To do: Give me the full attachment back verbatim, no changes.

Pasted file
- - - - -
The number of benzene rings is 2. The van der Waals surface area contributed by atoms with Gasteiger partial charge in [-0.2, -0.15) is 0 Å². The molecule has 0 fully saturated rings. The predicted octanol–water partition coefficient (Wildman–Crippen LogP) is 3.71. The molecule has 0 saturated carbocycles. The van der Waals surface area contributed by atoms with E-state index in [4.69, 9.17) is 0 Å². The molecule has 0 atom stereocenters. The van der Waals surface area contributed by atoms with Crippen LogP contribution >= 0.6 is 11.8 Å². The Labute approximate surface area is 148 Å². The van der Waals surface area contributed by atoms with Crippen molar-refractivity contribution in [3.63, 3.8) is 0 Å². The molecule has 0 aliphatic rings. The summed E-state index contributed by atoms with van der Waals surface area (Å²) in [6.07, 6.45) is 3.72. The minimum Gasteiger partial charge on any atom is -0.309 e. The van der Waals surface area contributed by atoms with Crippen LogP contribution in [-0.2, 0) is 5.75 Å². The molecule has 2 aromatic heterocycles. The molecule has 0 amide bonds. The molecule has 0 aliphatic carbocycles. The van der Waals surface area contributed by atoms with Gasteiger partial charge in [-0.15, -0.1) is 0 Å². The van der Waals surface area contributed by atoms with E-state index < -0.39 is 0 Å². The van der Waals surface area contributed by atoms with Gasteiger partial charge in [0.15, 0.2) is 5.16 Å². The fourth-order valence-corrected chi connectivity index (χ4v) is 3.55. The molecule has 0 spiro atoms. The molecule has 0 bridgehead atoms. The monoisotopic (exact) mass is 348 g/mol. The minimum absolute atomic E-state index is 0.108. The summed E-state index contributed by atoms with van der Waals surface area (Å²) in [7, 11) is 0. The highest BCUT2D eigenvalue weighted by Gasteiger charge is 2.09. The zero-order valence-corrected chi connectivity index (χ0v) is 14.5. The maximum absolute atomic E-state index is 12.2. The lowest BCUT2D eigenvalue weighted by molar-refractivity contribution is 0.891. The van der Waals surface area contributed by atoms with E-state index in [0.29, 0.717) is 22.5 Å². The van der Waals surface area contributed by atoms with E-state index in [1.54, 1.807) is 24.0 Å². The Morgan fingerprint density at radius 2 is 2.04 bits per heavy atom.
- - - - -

The number of benzene rings is 2. The van der Waals surface area contributed by atoms with Gasteiger partial charge in [-0.2, -0.15) is 0 Å². The molecule has 0 fully saturated rings. The predicted octanol–water partition coefficient (Wildman–Crippen LogP) is 3.71. The molecule has 0 saturated carbocycles. The van der Waals surface area contributed by atoms with E-state index in [4.69, 9.17) is 0 Å². The molecule has 0 atom stereocenters. The van der Waals surface area contributed by atoms with Crippen LogP contribution >= 0.6 is 11.8 Å². The Labute approximate surface area is 148 Å². The van der Waals surface area contributed by atoms with Crippen molar-refractivity contribution in [3.63, 3.8) is 0 Å². The molecule has 0 aliphatic rings. The summed E-state index contributed by atoms with van der Waals surface area (Å²) in [6.07, 6.45) is 3.72. The minimum Gasteiger partial charge on any atom is -0.309 e. The van der Waals surface area contributed by atoms with Crippen LogP contribution in [-0.2, 0) is 5.75 Å². The molecule has 2 aromatic heterocycles. The molecule has 0 amide bonds. The molecule has 0 aliphatic carbocycles. The van der Waals surface area contributed by atoms with Gasteiger partial charge in [-0.15, -0.1) is 0 Å². The van der Waals surface area contributed by atoms with E-state index < -0.39 is 0 Å². The van der Waals surface area contributed by atoms with Gasteiger partial charge in [0.15, 0.2) is 5.16 Å². The fourth-order valence-corrected chi connectivity index (χ4v) is 3.55. The molecule has 0 spiro atoms. The molecule has 0 bridgehead atoms. The monoisotopic (exact) mass is 348 g/mol. The minimum absolute atomic E-state index is 0.108. The summed E-state index contributed by atoms with van der Waals surface area (Å²) in [7, 11) is 0. The highest BCUT2D eigenvalue weighted by Gasteiger charge is 2.09. The zero-order valence-corrected chi connectivity index (χ0v) is 14.5. The maximum absolute atomic E-state index is 12.2. The lowest BCUT2D eigenvalue weighted by molar-refractivity contribution is 0.891. The van der Waals surface area contributed by atoms with E-state index in [0.29, 0.717) is 22.5 Å². The van der Waals surface area contributed by atoms with E-state index in [1.54, 1.807) is 24.0 Å². The Morgan fingerprint density at radius 2 is 2.04 bits per heavy atom.